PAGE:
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Superior Customer Experience Goes Beyond Business Process Management

Customers expect quick, convenient and hassle-free interactions with companies in the digital age—from buying the product or service, using it, paying for it and resolving any problems. They want brands to know them and understand their needs.

Many businesses use business process management (BPM) to automate internal processes and workflows, improving efficiency and reducing costs. While it can speed up some of the internal processes that influence customer experience (CX), such as loan approval, BPM doesn’t provide the customer-centric, personalized approach needed to improve CX throughout the customer journey. To truly understand and meet customer needs, businesses must implement customer journey management.


What Is Business Process Management?

Business process management refers to analyzing, modeling, designing and optimizing end-to-end business processes to achieve organizational goals. BPM uses several technologies—such as artificial intelligence (AI)-powered decisioning, workflow automation and robotic process automation—to simplify and automate daily operations. BPM also improves the efficiency, effectiveness and agility of tasks and processes that are ongoing, often repeated and/or predictable. For example, banks use BPM and robotic process automation to improve the efficiency of processes such as accounts payable, mortgage loan processing, account closure and credit card processing.


Limitations of BPM

BPM is business-centric, not customer-centric

BPM doesn’t account for the customers’ context, needs, preferences, perspectives and intent. It can improve the mortgage loan approval process, but by itself it cannot determine when or even ask why the consumer stops completing the mortgage application. Nor can it send a message (via the consumer’s preferred communication channel) reminding them to finish and submit the application. BPM by nature is designed to be back-office, and it lacks a customer-facing engagement capability designed to combine the context of “in the moment engagement” that a customer expects.


BPM applies to predictable, linear processes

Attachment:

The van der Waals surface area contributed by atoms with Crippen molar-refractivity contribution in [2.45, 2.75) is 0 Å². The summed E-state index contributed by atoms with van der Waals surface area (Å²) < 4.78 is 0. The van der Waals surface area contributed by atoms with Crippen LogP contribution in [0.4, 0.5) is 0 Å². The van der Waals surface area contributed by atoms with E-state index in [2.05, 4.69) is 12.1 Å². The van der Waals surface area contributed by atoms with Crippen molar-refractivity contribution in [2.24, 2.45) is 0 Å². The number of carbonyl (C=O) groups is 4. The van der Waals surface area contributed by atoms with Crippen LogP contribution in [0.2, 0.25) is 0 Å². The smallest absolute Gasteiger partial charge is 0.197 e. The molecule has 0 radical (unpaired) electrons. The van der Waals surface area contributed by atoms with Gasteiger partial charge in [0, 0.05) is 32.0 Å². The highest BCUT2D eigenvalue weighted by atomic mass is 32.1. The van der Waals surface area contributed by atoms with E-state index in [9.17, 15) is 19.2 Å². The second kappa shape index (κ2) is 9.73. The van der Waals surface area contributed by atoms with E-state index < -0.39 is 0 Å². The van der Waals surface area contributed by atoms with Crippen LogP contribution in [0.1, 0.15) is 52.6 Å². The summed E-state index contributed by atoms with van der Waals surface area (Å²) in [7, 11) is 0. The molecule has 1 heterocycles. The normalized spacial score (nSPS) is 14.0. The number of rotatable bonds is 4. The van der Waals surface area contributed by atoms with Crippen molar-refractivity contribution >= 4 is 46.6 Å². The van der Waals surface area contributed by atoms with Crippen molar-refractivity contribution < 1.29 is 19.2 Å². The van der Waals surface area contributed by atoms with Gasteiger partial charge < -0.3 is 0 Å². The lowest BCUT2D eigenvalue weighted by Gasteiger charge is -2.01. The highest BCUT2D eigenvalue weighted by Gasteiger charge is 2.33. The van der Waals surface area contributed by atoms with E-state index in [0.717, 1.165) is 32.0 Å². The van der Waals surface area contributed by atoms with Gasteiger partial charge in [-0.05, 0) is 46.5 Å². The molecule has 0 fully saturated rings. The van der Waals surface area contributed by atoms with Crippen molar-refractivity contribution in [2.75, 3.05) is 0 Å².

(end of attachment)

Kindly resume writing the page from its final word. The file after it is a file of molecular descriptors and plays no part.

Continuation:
Its methodology doesn’t work as well for the less-predictable, non-linear path customers follow during their interactions with a brand. Today’s customer journeys rarely lead directly from seeing an ad, going to the store, and purchasing the product. Customers may take many, varied steps (that often loop back on each other) between awareness and purchase. They may view social media ads, place an item in the shopping cart, browse other companies’ websites, abandon the cart, complete the purchase a few days later, call to check on delivery status, and then return the item when it doesn’t fit.

BPM’s automated workflows are often siloed by department (marketing, sales, fulfillment, customer service). Those workflows can’t predict, let alone manage, a customer’s circuitous journey that spans multiple processes—research, purchase, customer support, returns—across different channels over time.


BPM doesn’t continually re-evaluate and revise processes as needed

Many companies take a “set-it-and-forget-it” approach to BPM, revisiting it only once or twice a year. Without constantly updating processes, it’s virtually impossible to keep up with ever-evolving business needs or customer expectations.


BPM doesn’t personalize customer communications

BPM doesn’t gather and analyze the customer data needed to deliver tailored experiences. Without having information about customers’ previous customer service interactions (via interactive voice response [IVR] and live chat), contact center agents have to gather the details from scratch, asking customers to repeat themselves.


Business Processes Need Journey Logic

Delivering exceptional customer support requires the right customer interactions—not just the right agent workflow. A one-size-fits-all customer service approach isn’t good enough to meet unique customer needs. The customer journey is a mix of inbound, reactionary processes and outbound, proactive nudges. Customer-centric experiences start and end with knowing which journey a customer is on and what they aspire to achieve. Journey logic analyzes behaviors and interactions from other technologies (CRM, billing system, campaign, CDP, etc.) to predict intent and quickly determine the next best action. With a journey orchestration platform like CSG Xponent, overlayed across business processes and technology you will:

      • Identify and eliminate unnecessary steps in the business process
      • Reduce errors tied to manual analysis or step execution
      • Align employee workflows to the customer experience

When you combine Xponent with process management, you create a customer experience that’s both efficient and effective, inside and out. Customers will have a positive experience, and the business will thrive.

If you’re ready to put customer journey logic behind the business processes, connect with us today.

Gene Culbertson

Sales Director, CX, Financial Services